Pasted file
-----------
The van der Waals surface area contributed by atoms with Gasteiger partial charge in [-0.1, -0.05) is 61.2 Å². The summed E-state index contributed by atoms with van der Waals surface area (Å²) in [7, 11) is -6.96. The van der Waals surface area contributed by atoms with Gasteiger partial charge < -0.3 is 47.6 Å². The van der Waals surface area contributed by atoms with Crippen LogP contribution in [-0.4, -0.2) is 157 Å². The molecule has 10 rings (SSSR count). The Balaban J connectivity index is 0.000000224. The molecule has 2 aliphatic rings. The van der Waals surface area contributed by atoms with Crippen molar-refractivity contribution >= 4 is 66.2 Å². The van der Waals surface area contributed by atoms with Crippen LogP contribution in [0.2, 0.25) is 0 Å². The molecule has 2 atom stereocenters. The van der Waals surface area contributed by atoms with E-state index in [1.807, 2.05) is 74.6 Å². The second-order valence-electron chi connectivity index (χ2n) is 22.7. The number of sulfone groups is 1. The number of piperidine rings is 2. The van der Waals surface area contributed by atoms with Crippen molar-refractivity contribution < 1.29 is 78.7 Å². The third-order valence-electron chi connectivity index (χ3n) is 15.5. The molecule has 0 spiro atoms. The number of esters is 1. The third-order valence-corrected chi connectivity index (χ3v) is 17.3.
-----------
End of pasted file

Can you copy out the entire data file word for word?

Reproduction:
The van der Waals surface area contributed by atoms with Gasteiger partial charge in [-0.1, -0.05) is 61.2 Å². The summed E-state index contributed by atoms with van der Waals surface area (Å²) in [7, 11) is -6.96. The van der Waals surface area contributed by atoms with Gasteiger partial charge < -0.3 is 47.6 Å². The van der Waals surface area contributed by atoms with Crippen LogP contribution in [-0.4, -0.2) is 157 Å². The molecule has 10 rings (SSSR count). The Balaban J connectivity index is 0.000000224. The molecule has 2 aliphatic rings. The van der Waals surface area contributed by atoms with Crippen molar-refractivity contribution >= 4 is 66.2 Å². The van der Waals surface area contributed by atoms with Crippen LogP contribution in [0.2, 0.25) is 0 Å². The molecule has 2 atom stereocenters. The van der Waals surface area contributed by atoms with E-state index in [1.807, 2.05) is 74.6 Å². The second-order valence-electron chi connectivity index (χ2n) is 22.7. The number of sulfone groups is 1. The number of piperidine rings is 2. The van der Waals surface area contributed by atoms with Crippen molar-refractivity contribution < 1.29 is 78.7 Å². The third-order valence-electron chi connectivity index (χ3n) is 15.5. The molecule has 0 spiro atoms. The number of esters is 1. The third-order valence-corrected chi connectivity index (χ3v) is 17.3.